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News Town board denies Pauline Avenue zoning request

Pauline Avenue resident Richard Brady spoke out against rezoning to allow for manufactured homes.The Franklin Town Board of Aldermen held its monthly meeting Monday night to discuss a variety of different issues ranging from a rezoning issue to a number of proclamations and ending with discussion of some legal issues that the board hopes to resolve.

Re-zoning petition for Pauline Avenue

Property owners brought forth a request for the re-zoning of three parcels of land located off of Pauline Avenue totalling 13.47 acres. The properties are owned by Gary and Edith Holland and their former daughter-in-law, Natasha Tallent. The request before the board was to rezone the residential area from an R-1 to an R-2. The reasoning according to Gary Holland is that Tallent would like to install a manufactured home on her property which R-1 zones prohibit.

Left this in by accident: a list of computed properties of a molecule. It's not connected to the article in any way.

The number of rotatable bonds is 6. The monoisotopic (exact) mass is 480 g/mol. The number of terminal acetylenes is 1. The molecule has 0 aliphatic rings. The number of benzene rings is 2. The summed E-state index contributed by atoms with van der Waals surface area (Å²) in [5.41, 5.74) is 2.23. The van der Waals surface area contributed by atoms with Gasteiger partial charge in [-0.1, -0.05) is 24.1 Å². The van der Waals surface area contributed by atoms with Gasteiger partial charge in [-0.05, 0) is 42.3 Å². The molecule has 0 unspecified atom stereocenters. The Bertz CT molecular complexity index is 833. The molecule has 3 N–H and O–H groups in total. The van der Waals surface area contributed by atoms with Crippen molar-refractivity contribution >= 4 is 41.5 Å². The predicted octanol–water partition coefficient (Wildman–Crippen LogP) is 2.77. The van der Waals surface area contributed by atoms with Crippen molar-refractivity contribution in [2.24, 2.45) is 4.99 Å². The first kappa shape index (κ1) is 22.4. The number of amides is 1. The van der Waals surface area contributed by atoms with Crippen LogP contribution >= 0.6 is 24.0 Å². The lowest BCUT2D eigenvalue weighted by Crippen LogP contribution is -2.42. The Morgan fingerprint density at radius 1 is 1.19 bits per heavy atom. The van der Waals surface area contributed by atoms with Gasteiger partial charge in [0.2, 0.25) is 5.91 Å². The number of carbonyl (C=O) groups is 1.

“We're asking for this to be re-zoned because our granddaughter wants to put a double-wide on the property, but can't because it's an R-1,” said Holland. Referring to the map that had been given to the board by Town Planner Derek Roland, he said, “Everything from Crestview through Ulco and on to Pauline is R-2 except for the piece of land in question. You may hear speculation of what we're going to do with this property, but we don't have any plans for the property except for this doublewide.”

When the request was sent to the Town Planning Board it was recommended that the aldermen approve the request, but Roland approached the board to explain that a petition of protest had been submitted.